However, many of the measures outlined by leaders involved tighter enforcement of existing rules in the financial markets.
The leaders agreed to promote stability of the international monetary system and exchange rates among major currencies that are in line with fundamentals. A focus of new regulatory efforts should be highly speculative hedge funds and so-called offshore banking centres, they said.
The G-7 said its strategy also requires that private creditors and investors bear responsibility for the risks that they take, and are involved appropriately in crisis prevention and crisis management.
The leaders urged private firms to strengthen their own risk management and countries with close relations to offshore centres to exert pressure on them to comply with international regulatory standards.
Pak told to end aggression
WASHINGTON, June 19 (PTI) US Democratic Congressman Sherrod Brown has asked Pakistan to end all aggression in the Indian side of the Line of Control (LoC) and recognise the principle of peace and security in the region.
In a statement issued by Mr Brown after Indian Ambassador Naresh Chandra called on him yesterday, the senior member of The US House International Relations Committee said: Pakistan must end all aggression against India in the region (the Indian side of LoC).
While the dispute over Kashmir continues, the people and Government of India abide by the principle of stability, peace and security. It is long past time the Pakistani Government also recognise this principle, the statement said.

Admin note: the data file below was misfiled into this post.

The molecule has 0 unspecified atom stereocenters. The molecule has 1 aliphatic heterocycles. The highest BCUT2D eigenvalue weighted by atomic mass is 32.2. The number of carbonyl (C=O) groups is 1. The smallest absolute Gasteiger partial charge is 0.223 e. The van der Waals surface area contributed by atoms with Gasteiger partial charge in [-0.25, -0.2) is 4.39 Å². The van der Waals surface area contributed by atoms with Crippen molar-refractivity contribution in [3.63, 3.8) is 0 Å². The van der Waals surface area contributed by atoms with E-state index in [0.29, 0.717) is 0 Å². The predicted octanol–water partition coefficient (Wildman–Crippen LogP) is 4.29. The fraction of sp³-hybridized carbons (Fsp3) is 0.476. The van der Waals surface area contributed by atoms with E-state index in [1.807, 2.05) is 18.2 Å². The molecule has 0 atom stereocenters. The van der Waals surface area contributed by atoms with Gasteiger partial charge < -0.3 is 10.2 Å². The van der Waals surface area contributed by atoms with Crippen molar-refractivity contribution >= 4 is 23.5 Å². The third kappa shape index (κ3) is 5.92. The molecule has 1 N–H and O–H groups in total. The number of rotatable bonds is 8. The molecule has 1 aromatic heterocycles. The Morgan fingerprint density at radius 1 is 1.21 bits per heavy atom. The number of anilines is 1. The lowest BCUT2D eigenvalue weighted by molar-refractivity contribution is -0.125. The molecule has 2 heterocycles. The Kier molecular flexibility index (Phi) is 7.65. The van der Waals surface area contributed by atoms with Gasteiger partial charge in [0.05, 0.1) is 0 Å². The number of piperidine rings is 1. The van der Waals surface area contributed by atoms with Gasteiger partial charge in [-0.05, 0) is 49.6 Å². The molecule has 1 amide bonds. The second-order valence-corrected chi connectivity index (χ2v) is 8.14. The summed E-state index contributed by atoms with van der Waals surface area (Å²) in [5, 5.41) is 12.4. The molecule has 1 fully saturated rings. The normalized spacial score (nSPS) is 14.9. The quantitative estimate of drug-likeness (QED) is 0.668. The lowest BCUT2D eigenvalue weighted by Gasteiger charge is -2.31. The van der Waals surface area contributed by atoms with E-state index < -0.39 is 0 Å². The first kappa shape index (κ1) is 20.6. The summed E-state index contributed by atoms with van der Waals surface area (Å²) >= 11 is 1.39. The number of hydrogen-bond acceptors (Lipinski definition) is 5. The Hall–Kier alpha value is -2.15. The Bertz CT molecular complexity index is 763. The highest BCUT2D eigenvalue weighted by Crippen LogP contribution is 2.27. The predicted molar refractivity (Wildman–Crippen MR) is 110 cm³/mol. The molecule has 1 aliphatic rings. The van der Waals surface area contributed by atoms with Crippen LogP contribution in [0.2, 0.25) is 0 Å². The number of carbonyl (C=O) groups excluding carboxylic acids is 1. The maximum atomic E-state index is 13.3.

On relaxing the US sanctions imposed on India and Pakistan after they conducted nuclear tests last year, the Chairman of the India Caucus Health Task Force said there was need for Congress to approve suspension of the sanctions.
Stating that India
already has taken enormous strides to control the
escalation of nuclear weapons testing in South Asia and
reduce regional tension, Mr Brown said it was
important that Congress retain The Pressler Amendment
preventing US sale of arms to Pakistan.
Pact on Russian role in Kosovo
HELSINKI, June 19 (Reuters) The USA and Russia signed an agreement ending a stand-off over Moscows peacekeeping role in Kosovo as Serb forces raced to meet the deadline for their pullout from the Yugoslav province.
U.S. Defence Secretary William Cohen and Russian Defence Minister Igor Sergeyev signed the agreement in Helsinki last night after three days of intense negotiations.
Mr Cohen said the agreement giving the Russians a role in the NATO-led KFOR peacekeeping force met two fundamental requirements.
It preserves the unity of command necessary to make KFOR an effective military force and gives Russia a unique role by providing for operations of Russian forces within KFOR sectors run by the United States, France and Germany, Mr Cohen said.
He said the two sides had also agreed to reopen the airport at the Kosovo capital, Pristina, to all members of the peace force. A small contingent of Russian troops had seized the airport in a move that caught NATO by surprise a week ago.